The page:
Oklahoma City Thunder

Is Dennis Schröder worth the gamble for the Oklahoma City Thunder?

On Thursday, Dennis Schröder's dream came true.

Following a season in which the German point guard started for the worst team in the Eastern Conference, Schröder let it be known that he wanted to spend his prime competing for a title . It wasn't going to happen on an Atlanta Hawks team that is in the midst of a rebuild, but, having been a part of the trade that brought Carmelo Anthony's time with the Oklahoma City Thunder to an end, he now has an opportunity to be a part of a contender in the Western Conference.

From a skill perspective, it's easy to see why the Thunder are drawn to Schröder. While he's only 6-foot-1, he makes up for being slightly undersized with his blazing speed and a massive 6-foot-7 wingspan. Few players are as quick as he is with the ball in his hands, both from a standstill and in the open court, which will give a team that is already one of the more athletic in the league a dynamic piece off the bench.

Schröder puts that speed to far more use in pick-and-rolls and isolation than he does in transition. He averaged 9.2 points per game as the ball handler in pick-and-rolls last season - the four-highest rate in the league behind Damian Lillard, Kemba Walker and James Harden - and 3.5 points per game in isolation - the 11th-highest rate in the league behind the likes of LeBron James, Chris Paul and Kyrie Irving. He scored those points at a decent rate, ranking in the 68.8 percentile in pick-and-roll efficiency and the 90.1 percentile in isolation efficiency.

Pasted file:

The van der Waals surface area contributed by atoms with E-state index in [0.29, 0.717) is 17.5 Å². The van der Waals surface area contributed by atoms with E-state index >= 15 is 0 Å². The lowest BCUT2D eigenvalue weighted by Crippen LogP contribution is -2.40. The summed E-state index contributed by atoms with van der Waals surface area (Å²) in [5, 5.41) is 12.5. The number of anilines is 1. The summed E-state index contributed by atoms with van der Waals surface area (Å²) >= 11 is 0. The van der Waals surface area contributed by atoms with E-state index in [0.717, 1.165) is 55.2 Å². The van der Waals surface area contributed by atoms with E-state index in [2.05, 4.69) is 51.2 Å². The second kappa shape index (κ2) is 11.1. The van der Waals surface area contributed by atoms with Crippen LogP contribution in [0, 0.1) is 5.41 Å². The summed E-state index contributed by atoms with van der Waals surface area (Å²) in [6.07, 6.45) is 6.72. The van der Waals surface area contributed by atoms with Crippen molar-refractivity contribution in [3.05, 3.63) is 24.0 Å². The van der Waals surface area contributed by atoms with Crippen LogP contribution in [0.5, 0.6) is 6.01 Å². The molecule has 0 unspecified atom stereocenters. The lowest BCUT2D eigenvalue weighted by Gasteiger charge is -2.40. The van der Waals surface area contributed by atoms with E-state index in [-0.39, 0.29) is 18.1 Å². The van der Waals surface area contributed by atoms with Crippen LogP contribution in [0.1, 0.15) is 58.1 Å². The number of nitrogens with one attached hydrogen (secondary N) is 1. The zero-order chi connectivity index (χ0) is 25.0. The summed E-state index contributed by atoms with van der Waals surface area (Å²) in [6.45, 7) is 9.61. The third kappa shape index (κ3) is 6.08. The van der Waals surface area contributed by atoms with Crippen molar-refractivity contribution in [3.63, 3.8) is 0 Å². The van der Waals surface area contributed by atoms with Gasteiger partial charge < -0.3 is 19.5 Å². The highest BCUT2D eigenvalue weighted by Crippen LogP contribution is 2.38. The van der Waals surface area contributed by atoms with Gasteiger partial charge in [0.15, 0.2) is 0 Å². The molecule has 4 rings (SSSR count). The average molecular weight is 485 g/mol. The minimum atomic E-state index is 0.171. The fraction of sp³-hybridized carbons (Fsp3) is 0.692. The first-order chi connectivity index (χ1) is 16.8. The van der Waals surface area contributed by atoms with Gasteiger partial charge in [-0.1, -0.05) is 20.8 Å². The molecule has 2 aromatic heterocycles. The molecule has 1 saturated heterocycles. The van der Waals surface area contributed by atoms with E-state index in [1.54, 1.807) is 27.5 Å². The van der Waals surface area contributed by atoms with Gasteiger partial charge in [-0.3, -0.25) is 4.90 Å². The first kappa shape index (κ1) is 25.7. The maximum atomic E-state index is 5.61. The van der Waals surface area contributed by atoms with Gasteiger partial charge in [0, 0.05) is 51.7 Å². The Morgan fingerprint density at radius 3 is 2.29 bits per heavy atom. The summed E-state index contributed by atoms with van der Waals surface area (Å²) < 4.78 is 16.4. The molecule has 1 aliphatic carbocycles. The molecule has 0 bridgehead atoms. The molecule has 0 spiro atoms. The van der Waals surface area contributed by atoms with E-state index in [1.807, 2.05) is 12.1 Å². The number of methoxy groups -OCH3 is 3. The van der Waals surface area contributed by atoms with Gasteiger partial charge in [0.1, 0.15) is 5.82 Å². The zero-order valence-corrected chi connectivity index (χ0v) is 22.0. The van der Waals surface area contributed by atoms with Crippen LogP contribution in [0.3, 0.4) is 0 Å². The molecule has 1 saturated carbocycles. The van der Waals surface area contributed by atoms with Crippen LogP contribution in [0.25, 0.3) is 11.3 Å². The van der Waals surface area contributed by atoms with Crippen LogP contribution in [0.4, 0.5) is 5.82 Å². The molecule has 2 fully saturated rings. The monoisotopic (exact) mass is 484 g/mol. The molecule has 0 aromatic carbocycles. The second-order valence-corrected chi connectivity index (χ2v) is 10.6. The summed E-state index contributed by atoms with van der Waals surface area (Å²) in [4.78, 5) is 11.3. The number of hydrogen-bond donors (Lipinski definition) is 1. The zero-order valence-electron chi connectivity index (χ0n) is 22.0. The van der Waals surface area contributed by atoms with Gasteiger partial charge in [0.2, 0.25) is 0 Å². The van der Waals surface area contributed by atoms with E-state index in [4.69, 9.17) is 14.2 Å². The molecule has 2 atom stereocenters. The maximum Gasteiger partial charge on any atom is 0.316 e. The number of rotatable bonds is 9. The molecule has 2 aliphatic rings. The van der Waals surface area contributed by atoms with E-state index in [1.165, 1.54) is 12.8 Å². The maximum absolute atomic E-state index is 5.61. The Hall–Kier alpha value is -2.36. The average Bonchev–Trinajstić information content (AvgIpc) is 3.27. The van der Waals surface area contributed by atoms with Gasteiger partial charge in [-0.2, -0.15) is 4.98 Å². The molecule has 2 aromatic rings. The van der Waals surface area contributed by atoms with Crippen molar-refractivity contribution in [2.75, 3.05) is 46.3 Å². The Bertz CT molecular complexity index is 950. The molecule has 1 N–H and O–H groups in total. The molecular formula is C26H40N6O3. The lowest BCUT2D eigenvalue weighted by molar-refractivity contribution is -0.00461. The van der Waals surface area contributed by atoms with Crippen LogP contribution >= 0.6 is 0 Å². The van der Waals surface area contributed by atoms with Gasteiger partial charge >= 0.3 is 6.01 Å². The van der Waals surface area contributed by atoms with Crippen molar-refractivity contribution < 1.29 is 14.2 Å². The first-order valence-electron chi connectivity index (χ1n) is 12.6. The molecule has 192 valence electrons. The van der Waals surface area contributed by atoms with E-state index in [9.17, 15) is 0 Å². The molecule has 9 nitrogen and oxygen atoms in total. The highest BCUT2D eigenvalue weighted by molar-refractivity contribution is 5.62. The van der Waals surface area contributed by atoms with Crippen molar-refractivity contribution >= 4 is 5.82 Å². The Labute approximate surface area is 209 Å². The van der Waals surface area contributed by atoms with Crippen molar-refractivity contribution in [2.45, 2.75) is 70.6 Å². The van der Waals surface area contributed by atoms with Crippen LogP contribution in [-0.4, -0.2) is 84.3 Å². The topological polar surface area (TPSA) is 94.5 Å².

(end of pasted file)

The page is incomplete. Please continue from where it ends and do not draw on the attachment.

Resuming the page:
Schröder isn't much of a threat to score from 3-point range, but he's a strong finisher around the basket and a capable shooter from midrange. A third of his field goal attempts were 2-point pull-ups last season, and he converted 48.9 percent of those opportunities. His ability to create his own shot in pick-and-rolls and in isolation should help the Thunder keep their head above water whenever Westbrook isn't on the court .

The issue with Schröder is that his weaknesses on offense require him to have the ball in his hands to be effective. The fact that he had the same usage rate as Irving and Lillard last season won't be much of a problem when he's leading the second unit in Oklahoma City, but he'll have to prove that he can play alongside Westbrook and Paul George for the three years and $46.5 million remaining on his contract to be worth it for the Thunder.

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Sure Not Now

Based on what we know about Schröder to this point of his career, he will struggle to share the court with the Thunder's All-Stars. He's had two encouraging seasons as a long-range shooter, the first coming in 2015-16, when he made 38.3 percent of his catch-and-shoot 3-point attempts, and the second coming in 2016-17, when he made 39.6 percent of his catch-and-shoot 3-point attempts. In his three other seasons with the Hawks, however, he made 30.3 percent of his catch-and-shoot 3-point attempts.

Schröder took 125 3-point attempts in those situations last season, only to knock down 35 of them ( 28.0 percent ). The majority of those were wide open , too. If he can't develop into a more reliable threat from the perimeter, Schröder's inability to space the floor will make it easier for teams to slow Westbrook and George down by clogging the paint.

Another area of concern for Schröder is defense. Despite his long arms and quick feet, the 24-year-old consistently checks out as one of the worst defenders at his position.

Perhaps a new situation will motivate Schröder to be a more engaged defender. If it doesn't, the Thunder can at least hide him on that end of the floor in ways the Hawks couldn't by surrounding him with versatile defenders at every position, from Andre Roberson and George in the backcourt to Jerami Grant and Steven Adams in the frontcourt. His shortcomings on defense won't prevent him from being a solid backup in Oklahoma City, but it would limit his ceiling tremendously if he doesn't improve.

The combination makes Schröder a high-usage point guard with a tremendous amount of talent, albeit with glaring weaknesses as a shooter and a defender, making him a fascinating gamble for a Thunder team looking to compete with the Golden State Warriors and Houston Rockets next season.

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